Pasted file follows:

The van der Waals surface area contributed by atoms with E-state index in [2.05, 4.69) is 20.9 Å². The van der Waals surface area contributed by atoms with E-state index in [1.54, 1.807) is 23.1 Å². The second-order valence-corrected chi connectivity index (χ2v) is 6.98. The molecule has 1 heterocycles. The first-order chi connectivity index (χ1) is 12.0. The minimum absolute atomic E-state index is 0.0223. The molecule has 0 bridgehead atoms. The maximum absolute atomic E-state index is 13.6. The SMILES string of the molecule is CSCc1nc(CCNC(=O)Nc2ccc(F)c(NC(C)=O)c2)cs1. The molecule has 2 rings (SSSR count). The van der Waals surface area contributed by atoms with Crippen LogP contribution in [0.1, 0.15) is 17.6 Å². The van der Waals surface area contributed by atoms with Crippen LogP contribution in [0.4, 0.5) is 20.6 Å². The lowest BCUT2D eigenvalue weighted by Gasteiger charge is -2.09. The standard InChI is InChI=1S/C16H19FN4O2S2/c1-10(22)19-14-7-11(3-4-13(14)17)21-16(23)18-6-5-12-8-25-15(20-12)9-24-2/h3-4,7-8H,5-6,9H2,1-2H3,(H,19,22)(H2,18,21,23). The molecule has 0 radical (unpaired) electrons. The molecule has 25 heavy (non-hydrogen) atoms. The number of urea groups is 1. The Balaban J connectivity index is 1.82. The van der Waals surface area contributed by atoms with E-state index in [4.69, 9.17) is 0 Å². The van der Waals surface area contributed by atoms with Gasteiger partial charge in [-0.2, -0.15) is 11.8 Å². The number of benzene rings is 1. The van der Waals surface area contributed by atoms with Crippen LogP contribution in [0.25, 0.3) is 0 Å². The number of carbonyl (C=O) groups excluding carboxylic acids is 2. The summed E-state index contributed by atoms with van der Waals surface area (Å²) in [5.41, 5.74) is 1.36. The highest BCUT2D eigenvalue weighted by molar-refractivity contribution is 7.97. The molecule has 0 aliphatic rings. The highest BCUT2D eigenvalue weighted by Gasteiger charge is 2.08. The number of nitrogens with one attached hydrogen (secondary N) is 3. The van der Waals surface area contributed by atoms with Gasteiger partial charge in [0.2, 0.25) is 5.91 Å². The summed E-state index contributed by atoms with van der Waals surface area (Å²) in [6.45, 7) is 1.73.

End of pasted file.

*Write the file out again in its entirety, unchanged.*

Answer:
The van der Waals surface area contributed by atoms with E-state index in [2.05, 4.69) is 20.9 Å². The van der Waals surface area contributed by atoms with E-state index in [1.54, 1.807) is 23.1 Å². The second-order valence-corrected chi connectivity index (χ2v) is 6.98. The molecule has 1 heterocycles. The first-order chi connectivity index (χ1) is 12.0. The minimum absolute atomic E-state index is 0.0223. The molecule has 0 bridgehead atoms. The maximum absolute atomic E-state index is 13.6. The SMILES string of the molecule is CSCc1nc(CCNC(=O)Nc2ccc(F)c(NC(C)=O)c2)cs1. The molecule has 2 rings (SSSR count). The van der Waals surface area contributed by atoms with Crippen LogP contribution in [0.1, 0.15) is 17.6 Å². The van der Waals surface area contributed by atoms with Crippen LogP contribution in [0.4, 0.5) is 20.6 Å². The lowest BCUT2D eigenvalue weighted by Gasteiger charge is -2.09. The standard InChI is InChI=1S/C16H19FN4O2S2/c1-10(22)19-14-7-11(3-4-13(14)17)21-16(23)18-6-5-12-8-25-15(20-12)9-24-2/h3-4,7-8H,5-6,9H2,1-2H3,(H,19,22)(H2,18,21,23). The molecule has 0 radical (unpaired) electrons. The molecule has 25 heavy (non-hydrogen) atoms. The number of urea groups is 1. The Balaban J connectivity index is 1.82. The van der Waals surface area contributed by atoms with E-state index in [4.69, 9.17) is 0 Å². The van der Waals surface area contributed by atoms with Gasteiger partial charge in [-0.2, -0.15) is 11.8 Å². The number of benzene rings is 1. The van der Waals surface area contributed by atoms with Crippen LogP contribution in [0.25, 0.3) is 0 Å². The number of carbonyl (C=O) groups excluding carboxylic acids is 2. The summed E-state index contributed by atoms with van der Waals surface area (Å²) in [5.41, 5.74) is 1.36. The highest BCUT2D eigenvalue weighted by molar-refractivity contribution is 7.97. The molecule has 0 aliphatic rings. The highest BCUT2D eigenvalue weighted by Gasteiger charge is 2.08. The number of nitrogens with one attached hydrogen (secondary N) is 3. The van der Waals surface area contributed by atoms with Gasteiger partial charge in [0.2, 0.25) is 5.91 Å². The summed E-state index contributed by atoms with van der Waals surface area (Å²) in [6.45, 7) is 1.73.